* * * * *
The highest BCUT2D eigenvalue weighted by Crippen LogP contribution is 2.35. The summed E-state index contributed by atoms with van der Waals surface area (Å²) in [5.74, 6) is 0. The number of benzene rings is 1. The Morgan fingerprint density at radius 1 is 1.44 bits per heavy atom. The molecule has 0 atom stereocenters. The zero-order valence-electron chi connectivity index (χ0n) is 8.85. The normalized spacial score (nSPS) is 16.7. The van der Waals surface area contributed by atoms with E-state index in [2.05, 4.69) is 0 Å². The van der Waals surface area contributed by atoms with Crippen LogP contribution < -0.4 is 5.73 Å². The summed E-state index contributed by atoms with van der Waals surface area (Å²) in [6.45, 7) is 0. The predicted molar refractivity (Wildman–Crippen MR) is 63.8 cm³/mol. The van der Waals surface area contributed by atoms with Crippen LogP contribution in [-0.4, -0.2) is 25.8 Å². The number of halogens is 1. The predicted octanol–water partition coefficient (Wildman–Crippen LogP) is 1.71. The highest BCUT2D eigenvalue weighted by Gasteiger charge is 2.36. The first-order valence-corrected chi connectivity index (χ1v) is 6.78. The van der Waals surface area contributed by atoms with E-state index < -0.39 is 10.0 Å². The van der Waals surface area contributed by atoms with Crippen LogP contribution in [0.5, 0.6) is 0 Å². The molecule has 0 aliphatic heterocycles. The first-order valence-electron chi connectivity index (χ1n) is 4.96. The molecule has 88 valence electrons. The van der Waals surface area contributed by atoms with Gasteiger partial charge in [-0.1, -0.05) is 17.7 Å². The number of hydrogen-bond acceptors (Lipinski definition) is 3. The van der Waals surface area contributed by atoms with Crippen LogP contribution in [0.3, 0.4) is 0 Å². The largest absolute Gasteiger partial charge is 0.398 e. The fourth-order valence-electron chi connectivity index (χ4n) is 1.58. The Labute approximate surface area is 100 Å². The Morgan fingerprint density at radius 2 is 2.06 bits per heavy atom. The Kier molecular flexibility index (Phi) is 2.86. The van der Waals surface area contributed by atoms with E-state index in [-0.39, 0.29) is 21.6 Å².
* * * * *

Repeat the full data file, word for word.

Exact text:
The highest BCUT2D eigenvalue weighted by Crippen LogP contribution is 2.35. The summed E-state index contributed by atoms with van der Waals surface area (Å²) in [5.74, 6) is 0. The number of benzene rings is 1. The Morgan fingerprint density at radius 1 is 1.44 bits per heavy atom. The molecule has 0 atom stereocenters. The zero-order valence-electron chi connectivity index (χ0n) is 8.85. The normalized spacial score (nSPS) is 16.7. The van der Waals surface area contributed by atoms with E-state index in [2.05, 4.69) is 0 Å². The van der Waals surface area contributed by atoms with Crippen LogP contribution < -0.4 is 5.73 Å². The summed E-state index contributed by atoms with van der Waals surface area (Å²) in [6.45, 7) is 0. The predicted molar refractivity (Wildman–Crippen MR) is 63.8 cm³/mol. The van der Waals surface area contributed by atoms with Crippen LogP contribution in [-0.4, -0.2) is 25.8 Å². The number of halogens is 1. The predicted octanol–water partition coefficient (Wildman–Crippen LogP) is 1.71. The highest BCUT2D eigenvalue weighted by Gasteiger charge is 2.36. The first-order valence-corrected chi connectivity index (χ1v) is 6.78. The van der Waals surface area contributed by atoms with E-state index < -0.39 is 10.0 Å². The van der Waals surface area contributed by atoms with Crippen LogP contribution in [0.5, 0.6) is 0 Å². The molecule has 0 aliphatic heterocycles. The first-order valence-electron chi connectivity index (χ1n) is 4.96. The molecule has 88 valence electrons. The van der Waals surface area contributed by atoms with Gasteiger partial charge in [-0.1, -0.05) is 17.7 Å². The number of hydrogen-bond acceptors (Lipinski definition) is 3. The van der Waals surface area contributed by atoms with Crippen LogP contribution in [0.3, 0.4) is 0 Å². The largest absolute Gasteiger partial charge is 0.398 e. The fourth-order valence-electron chi connectivity index (χ4n) is 1.58. The Labute approximate surface area is 100 Å². The Morgan fingerprint density at radius 2 is 2.06 bits per heavy atom. The Kier molecular flexibility index (Phi) is 2.86. The van der Waals surface area contributed by atoms with E-state index in [-0.39, 0.29) is 21.6 Å².